Professor Juliet Moringiello, Resident Scholar, Spring 2010
Prof. Juliet M. Moringiello is a professor at Widener University School of Law in Harrisburg, Pa., where she teaches bankruptcy, commercial law, cyberspace law and property. She is ABI's Spring 2010 Robert M. Zinman Resident Scholar and she writes in the areas of bankruptcy and electronic commerce, and is a frequent speaker on those topics. Prof. Moringiello currently serves as chair of the Pennsylvania Bar Association's Uniform Commercial Code Committee, and she is a member of the Editorial Boards of Business Law Today and the ABI Law Review. She is also an elected member of the American Law Institute. She is admitted to the New York and Pennsylvania bars. Prof. Moringiello received her B.S.F.S from the Georgetown University School of Foreign Service, her J.D. from Fordham University School of Law and her LL.M. from Temple University School of Law.
Resident Scholar Letter
I had the pleasure of serving as Resident Scholar during the Spring Semester of 2010. I am honored to have followed in the footsteps of the wonderful scholars who preceded me, and like them, I found my semester at the ABI's offices to be a wonderful professional experience.
The first half of 2010 was a busy time at the ABI. During my term as Resident Scholar, the U.S.Supreme Court issued opinions in U.S. v Milavetz, Gallop & Milavetz, United Student Aid Funds v. Espinosa, Hamilton v. Lanning, and Schwab v. Reilly. I provided written analysis of each of these opinions and also moderated media teleconferences after each opinion was released. These teleconferences provided useful information to the media about these opinions and gave me the opportunity to discuss these opinions with some wonderful and knowledgeable ABI members.
One of the jobs of the Resident Scholar is to respond to media inquiries. During my term, the ABI received many inquiries regarding municipal bankruptcy. With the help of John Hartgen, I informed myself on this interesting topic, spoke to several newspapers about it, and was interviewed on C-Span and on WITF, the public television station in Harrisburg, PA. I also hosted an ABI podcast interview with the authors of the ABI's new publication, Municipalities in Peril: The ABI Guide to Chapter 9. As I write this, Harrisburg (the city in which I work) is contemplating a Chapter 9 filing, so I expect that the knowledge I gained at the ABI will provide me with media opportunities for months to come. The negotiations leading up to the recently passed Dodd-Frank Wall Street Reform and Consumer Protection Act also provided many opportunities to speak with the press.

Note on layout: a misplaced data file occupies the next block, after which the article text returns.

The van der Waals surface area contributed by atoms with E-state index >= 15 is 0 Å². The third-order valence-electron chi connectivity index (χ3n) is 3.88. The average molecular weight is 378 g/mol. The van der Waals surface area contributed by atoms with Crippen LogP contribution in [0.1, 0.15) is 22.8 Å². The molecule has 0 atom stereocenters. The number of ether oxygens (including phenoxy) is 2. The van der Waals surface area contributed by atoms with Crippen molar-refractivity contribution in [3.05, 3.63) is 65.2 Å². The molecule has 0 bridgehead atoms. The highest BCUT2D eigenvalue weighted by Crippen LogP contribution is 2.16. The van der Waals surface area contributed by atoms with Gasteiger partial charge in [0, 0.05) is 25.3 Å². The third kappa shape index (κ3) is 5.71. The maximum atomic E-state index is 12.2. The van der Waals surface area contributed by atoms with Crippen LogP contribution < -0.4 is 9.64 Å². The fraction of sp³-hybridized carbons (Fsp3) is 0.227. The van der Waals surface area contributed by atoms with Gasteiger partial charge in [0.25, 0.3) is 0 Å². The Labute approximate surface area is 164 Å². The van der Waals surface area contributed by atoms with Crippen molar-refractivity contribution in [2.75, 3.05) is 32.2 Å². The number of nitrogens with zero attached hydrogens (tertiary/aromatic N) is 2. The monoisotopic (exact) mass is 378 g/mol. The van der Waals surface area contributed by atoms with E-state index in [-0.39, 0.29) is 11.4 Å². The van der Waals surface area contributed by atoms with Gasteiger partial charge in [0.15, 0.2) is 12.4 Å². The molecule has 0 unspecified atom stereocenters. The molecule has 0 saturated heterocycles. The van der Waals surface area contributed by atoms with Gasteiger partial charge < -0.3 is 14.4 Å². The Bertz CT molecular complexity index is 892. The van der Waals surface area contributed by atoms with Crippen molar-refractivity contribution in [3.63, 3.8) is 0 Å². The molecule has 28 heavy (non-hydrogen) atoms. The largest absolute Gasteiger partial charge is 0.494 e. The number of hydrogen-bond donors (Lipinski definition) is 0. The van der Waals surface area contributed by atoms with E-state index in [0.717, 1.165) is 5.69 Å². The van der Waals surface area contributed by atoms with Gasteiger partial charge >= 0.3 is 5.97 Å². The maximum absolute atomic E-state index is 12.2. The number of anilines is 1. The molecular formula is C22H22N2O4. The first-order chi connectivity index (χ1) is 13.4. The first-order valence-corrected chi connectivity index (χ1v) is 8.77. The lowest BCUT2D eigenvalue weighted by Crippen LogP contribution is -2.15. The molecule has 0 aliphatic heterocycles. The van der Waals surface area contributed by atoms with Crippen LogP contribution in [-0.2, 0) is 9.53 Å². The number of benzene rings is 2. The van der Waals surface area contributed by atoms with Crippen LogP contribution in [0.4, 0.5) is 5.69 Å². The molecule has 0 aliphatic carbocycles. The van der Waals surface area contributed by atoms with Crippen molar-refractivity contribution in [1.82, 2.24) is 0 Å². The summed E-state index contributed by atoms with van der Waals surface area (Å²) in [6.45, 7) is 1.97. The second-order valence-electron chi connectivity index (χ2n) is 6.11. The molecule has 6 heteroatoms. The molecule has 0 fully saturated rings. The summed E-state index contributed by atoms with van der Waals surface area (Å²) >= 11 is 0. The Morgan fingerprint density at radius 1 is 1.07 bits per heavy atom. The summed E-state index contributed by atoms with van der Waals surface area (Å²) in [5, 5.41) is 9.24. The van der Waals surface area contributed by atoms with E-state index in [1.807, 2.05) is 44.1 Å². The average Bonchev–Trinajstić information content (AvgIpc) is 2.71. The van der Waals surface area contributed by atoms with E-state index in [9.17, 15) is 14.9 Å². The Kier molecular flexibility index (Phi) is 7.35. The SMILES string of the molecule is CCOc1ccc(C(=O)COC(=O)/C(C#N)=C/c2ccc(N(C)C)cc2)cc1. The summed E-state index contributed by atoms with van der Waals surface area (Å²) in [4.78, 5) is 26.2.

Hosting podcast interviews was a terrific way to provide ABI members with useful information about interesting topics. In addition to the Chapter 9 podcast, I conducted podcast interviews with Prof. Robert Lawless of the University of Illinois (on small business financial distress), Prof. Stephen Lubben of Seton Hall University (on the use of Chapter 11 to deal with the financial distress of financial firms) and Prof. Melissa Jacoby of the University of North Carolina (on reforming small business bankruptcy).
Another job of the Resident Scholar is to help with ABI publications. I wrote an update of Bankruptcy Overview: Issues, Law and Policy, earlier editions of which were written by my predecessor Resident Scholars Margaret Howard and Jack Ayer. I also worked with several members of the ABI staff to update the Consumer Center of the ABI website.
As Resident Scholar, I attended and participated in three ABI conferences: the Annual Spring Meeting at National Harbor, MD, the Northeast Conference in Brewster, MA, and the Southeast Conference at Amelia Island, FL. I also had the privilege of presenting at two Nuts & Bolts sessions, one at the Annual Spring Meeting and one in New York.
Many thanks to Sam Gerdano for giving me the opportunity to serve as Resident Scholar. Working with Sam, Felicia Turner and everyone else at the ABI was a real pleasure and my experience at the ABI will certainly enhance both my bankruptcy teaching and scholarship. I highly recommend the experience to other bankruptcy professors.